I’ve been thinking, as I often do in Advent, about Mary: reading Laurie Sheck’s words about the “honest grace” of her body, her inability to hide her fear, her acknowledgment that her hands are “simply empty.” She was young and untried, alone and afraid. But as Kathleen Norris says in her essay on the Annunciation, “Mary proceeds – as we must do in life – making her commitment without knowing much about what it will entail or where it will lead.” She walked forward, with courage and love, into a new reality that must have felt uncertain, precarious, dark.

Singing carols this year feels more like an act of tenuous hope than an affirmation of faith or joy: the promise of God’s coming into our midst feels a long way off. But I am still humming O Come O Come Emmanuel, with all its aching longing. I am thinking, like my friend Claire, about the middle verses of beloved carols, which wrestle with the darkness and also seek out the spark of light. I am hearing again the voices of my dad’s friends Buddy and Clay, singing O Holy Night at our church in Dallas when I was a little girl: A thrill of hope, the weary world rejoices. And I am humming the Magnificat, with Rachel’s words in mind.

Some days, it feels disingenuous to sing these songs: there is so much grieving, so much wrong, so much yet to be made right. But on other days it feels like an act of faith, one tiny candle flickering against the darkness. My soul magnifies the Lord. My spirit rejoices in God my Savior.

Amen.

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sumac river trail

December has arrived – suddenly, it seems. My neighbors are putting up twinkle lights, and the church sanctuary is full of pine garland, poinsettias and cyclamen. We began Advent on Sunday with the aching melody of “O Come O Come Emmanuel,” and I’m slowly setting out the Christmas decorations and turning back to the words of hope in my Advent book.

Alongside all of that, it is dark. So dark.

Not only does the sun slip below the horizon as I’m finishing my workdays, but the news out of Washington and elsewhere is (still) so disheartening. I have friends who are grieving, weary, afraid. I am struggling with heartbreak, change, loss, fear. I know so many people who are waiting: for test results or resolution or even the tiniest scrap of good news.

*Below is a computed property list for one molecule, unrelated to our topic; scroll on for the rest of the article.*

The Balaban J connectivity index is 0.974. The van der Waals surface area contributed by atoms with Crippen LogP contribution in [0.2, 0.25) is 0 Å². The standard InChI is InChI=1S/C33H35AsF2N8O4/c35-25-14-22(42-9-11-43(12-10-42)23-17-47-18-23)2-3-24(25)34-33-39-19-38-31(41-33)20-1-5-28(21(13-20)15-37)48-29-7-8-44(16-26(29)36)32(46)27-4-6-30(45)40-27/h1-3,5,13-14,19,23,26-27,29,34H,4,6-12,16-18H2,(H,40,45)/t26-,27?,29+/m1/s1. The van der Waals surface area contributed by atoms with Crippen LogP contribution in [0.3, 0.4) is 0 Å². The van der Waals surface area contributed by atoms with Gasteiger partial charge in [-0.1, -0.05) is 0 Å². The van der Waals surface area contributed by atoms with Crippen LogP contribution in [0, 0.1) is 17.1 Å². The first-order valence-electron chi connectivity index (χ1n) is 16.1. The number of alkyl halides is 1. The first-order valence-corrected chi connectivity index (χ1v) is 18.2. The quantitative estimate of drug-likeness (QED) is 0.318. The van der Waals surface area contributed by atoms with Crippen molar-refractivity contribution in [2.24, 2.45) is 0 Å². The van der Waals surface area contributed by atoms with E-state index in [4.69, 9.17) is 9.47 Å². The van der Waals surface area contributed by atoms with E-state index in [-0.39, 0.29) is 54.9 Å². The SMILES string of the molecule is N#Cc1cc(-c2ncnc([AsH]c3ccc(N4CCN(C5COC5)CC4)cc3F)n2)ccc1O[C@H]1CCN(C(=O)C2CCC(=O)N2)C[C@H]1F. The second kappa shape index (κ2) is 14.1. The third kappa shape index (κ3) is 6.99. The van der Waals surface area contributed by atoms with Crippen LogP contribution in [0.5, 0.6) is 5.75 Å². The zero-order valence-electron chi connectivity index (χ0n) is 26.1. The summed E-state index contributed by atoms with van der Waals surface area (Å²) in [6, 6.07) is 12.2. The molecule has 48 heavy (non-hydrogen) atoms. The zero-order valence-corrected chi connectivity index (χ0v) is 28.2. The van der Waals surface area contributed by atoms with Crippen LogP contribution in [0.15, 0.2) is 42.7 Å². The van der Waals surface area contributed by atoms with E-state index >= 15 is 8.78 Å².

In the midst of the darkness (literal and metaphorical), I know there are pinpricks of light, even when I can’t see them. In an effort to remind myself of this fact, I thought it was time for another list of what’s saving my life now:

  • Laurie Sheck’s poem “The Annunciation,” where I found the phrase “honest grace.” Kathleen Norris mentions it in her essay “Annunciation,” and I finally looked it up after meaning to do so for years.
  • Seeing birds’ nests in the bare trees and thinking of Lindsey.
  • Tulips for my desk and the weekly chat with my florist, who is the dearest man.
  • Bracing, practical, sarcastic advice from a writer colleague.
  • I say this every single day: Darwin’s. The ritual of walking down there; the delicious drinks and nourishing food; the familiar rhythm of the place; and most of all, the warmth from my café people.

chai darwins red bracelets

  • Laughter with my coworkers, whenever and however it comes.
  • Morning Prayers at Mem Church, which is wrapping up for the fall: thoughtful words, lovely music, the ritual of repeating the Lord’s Prayer and singing (often sight-reading) the daily hymns.